In recent weeks, there has been much reaction, both positive and negative, to President Obama’s plan to make college more affordable. The plan involves creating a ratings system for colleges and universities based on access, affordability and a variety of outcome measures and, eventually, linking levels of federal student aid to these measures. In order to implement such a ratings system, accurate data would need to be collected in such areas as tuition levels, graduation rates, student demographics and graduates’ earnings – a tall order, indeed, as one contemplates the extreme diversity of our nation’s system of higher education.
President Obama’s goal is straightforward. In the face of continually increasing tuition levels – some 250% at public four-year colleges over the last three decades – he is looking for ways to incentivize colleges to reduce costs and, hence, required tuition levels, in order to increase access, especially for students from lower economic levels.
In a Fact Sheet prepared by the White House, three major elements of his plan are delineated. First: “Paying for Performance,” including tying levels of federal student financial aid to college performance in such areas as graduation rates, tuition levels, etc., as well as challenging states to implement performance-based budgeting. Second: “Promoting Innovation and Competition” by decreasing regulations, experimenting with new approaches to learning, like competency-based programs and MOOCs, and providing the public with accurate information regarding college performance. And, third: “Ensuring that Student Debt Remains Affordable” by tying repayment to earnings and seeing that all current borrowers are aware of the most flexible repayment options.
While each element of this plan has merit, they vary in the difficulty of their implementation. For example, the system being proposed to rate colleges on a number of performance measures is felt by many to be fraught with problems of data acquisition and data reliability for such areas as graduation rates and postgraduate earnings. Given that student aid would be tied to these measures, students could be negatively impacted by college ratings over which they have no control and which may be based on inexact and, hence, misleading data.
Further, a number of unintended consequences of the proposed ratings system have been cited. For instance, will colleges try and “game” the system by decreasing admission of at-risk students in order to increase their graduation rates? This would run directly counter to the core goal of President Obama’s plan to increase affordable access for students from lower socioeconomic groups.
On the positive side, many have praised the President’s awareness that states must be partners in this program. As pointed out by the White House, it is absolutely essential that states do not decrease their funding as additional federal dollars flow into their colleges and universities – a practice too often seen around the country. Indeed, decreased state support has been one of the major drivers of increased tuition levels, as states continue to transfer the increasing costs of higher education to the student. Further, few have questioned the President’s commitment to make loan repayment less onerous. The major concerns continue to revolve around the particular metrics that will be used to rate colleges, and the degree to which such metrics are sensitive to institutional differences.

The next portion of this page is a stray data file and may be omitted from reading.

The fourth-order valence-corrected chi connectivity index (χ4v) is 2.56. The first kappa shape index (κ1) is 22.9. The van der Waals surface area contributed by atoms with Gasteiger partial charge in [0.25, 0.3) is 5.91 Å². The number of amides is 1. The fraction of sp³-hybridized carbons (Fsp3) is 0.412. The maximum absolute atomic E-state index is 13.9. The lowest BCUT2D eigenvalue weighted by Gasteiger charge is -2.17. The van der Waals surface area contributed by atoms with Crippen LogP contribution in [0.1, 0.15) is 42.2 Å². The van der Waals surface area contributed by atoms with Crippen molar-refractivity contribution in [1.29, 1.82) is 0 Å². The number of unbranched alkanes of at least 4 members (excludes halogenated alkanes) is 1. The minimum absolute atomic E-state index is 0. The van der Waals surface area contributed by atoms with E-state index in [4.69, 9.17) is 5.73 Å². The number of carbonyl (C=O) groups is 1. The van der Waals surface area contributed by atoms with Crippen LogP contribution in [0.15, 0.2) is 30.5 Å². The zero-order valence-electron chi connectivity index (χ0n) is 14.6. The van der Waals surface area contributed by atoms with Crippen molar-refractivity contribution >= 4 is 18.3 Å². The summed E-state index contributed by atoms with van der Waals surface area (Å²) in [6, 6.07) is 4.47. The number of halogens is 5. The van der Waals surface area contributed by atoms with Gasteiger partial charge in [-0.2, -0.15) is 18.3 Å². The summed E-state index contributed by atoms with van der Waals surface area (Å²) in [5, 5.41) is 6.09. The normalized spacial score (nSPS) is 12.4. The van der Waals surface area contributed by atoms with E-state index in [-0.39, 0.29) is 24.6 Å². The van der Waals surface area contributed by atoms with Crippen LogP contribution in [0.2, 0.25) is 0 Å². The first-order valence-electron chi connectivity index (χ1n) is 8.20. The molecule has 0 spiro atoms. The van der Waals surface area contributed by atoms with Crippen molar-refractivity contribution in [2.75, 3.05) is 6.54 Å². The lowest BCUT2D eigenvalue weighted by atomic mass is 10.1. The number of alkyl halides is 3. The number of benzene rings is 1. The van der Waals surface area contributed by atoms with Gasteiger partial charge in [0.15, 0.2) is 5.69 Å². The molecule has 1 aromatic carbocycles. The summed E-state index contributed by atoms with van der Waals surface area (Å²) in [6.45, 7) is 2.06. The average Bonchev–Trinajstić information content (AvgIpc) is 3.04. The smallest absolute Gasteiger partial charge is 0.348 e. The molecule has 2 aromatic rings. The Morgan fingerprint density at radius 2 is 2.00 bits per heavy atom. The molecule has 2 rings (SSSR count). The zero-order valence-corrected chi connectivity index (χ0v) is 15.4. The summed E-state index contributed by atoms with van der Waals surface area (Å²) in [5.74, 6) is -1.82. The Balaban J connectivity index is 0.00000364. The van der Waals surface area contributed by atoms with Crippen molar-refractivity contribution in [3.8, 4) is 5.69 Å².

What is clear is that President Obama and future US presidents will need to address the untenable trajectory of college costs in this country. The current paradigms for postsecondary education are simply not sustainable. What is impressive about this plan is that it recognizes that affordable postsecondary education can only be achieved if all participants are a part of the solution. States simply cannot continue to decrease their investment leading to unacceptable increases in tuition to fill the funding gap. The federal government need to recognize that higher education is not homogeneous; there is no single solution to the issue of affordability which will work across all institutional types. Colleges and universities need to accept that transformational-not incremental- change will be needed to address the spiraling costs of education, and they need to be more forthcoming in developing workable metrics to enable all interested constituencies to understand how they are performing across a number of important measures. And, students need to be mindful of the quality measures that will enable them to select a college wisely – in keeping with their particular talents, goals and aspirations.
Clearly, the “devil is in the details”. As many have stated, the ratings system developed under this plan must not “punish colleges” for accepting the very students it was designed to assist. This is a complex, highly nuanced problem which can only be addressed successfully if all interested parties, regardless of political affiliation, use this occasion to ask the difficult questions we must address if we are to ensure a quality and affordable postsecondary experience for all qualified students. That, ultimately, should be our shared goal.
Dr. Karen Hitchcock, Special Advisor in the consulting firm, Park Strategies, LLC, was President of the University at Albany, State University of New York, from 1996-2004, after which she went on to lead Queen’s University in Kingston, Ontario, Canada. Dr. Hitchcock has received honorary degrees from Albany Medical College and from her alma mater, St. Lawrence University. She has served on numerous regional and national committees and task forces dealing with issues in higher education, research and economic development. While at both the University at Albany and Queen’s University, she co-hosted the popular WAMC program, “The Best of our Knowledge”.
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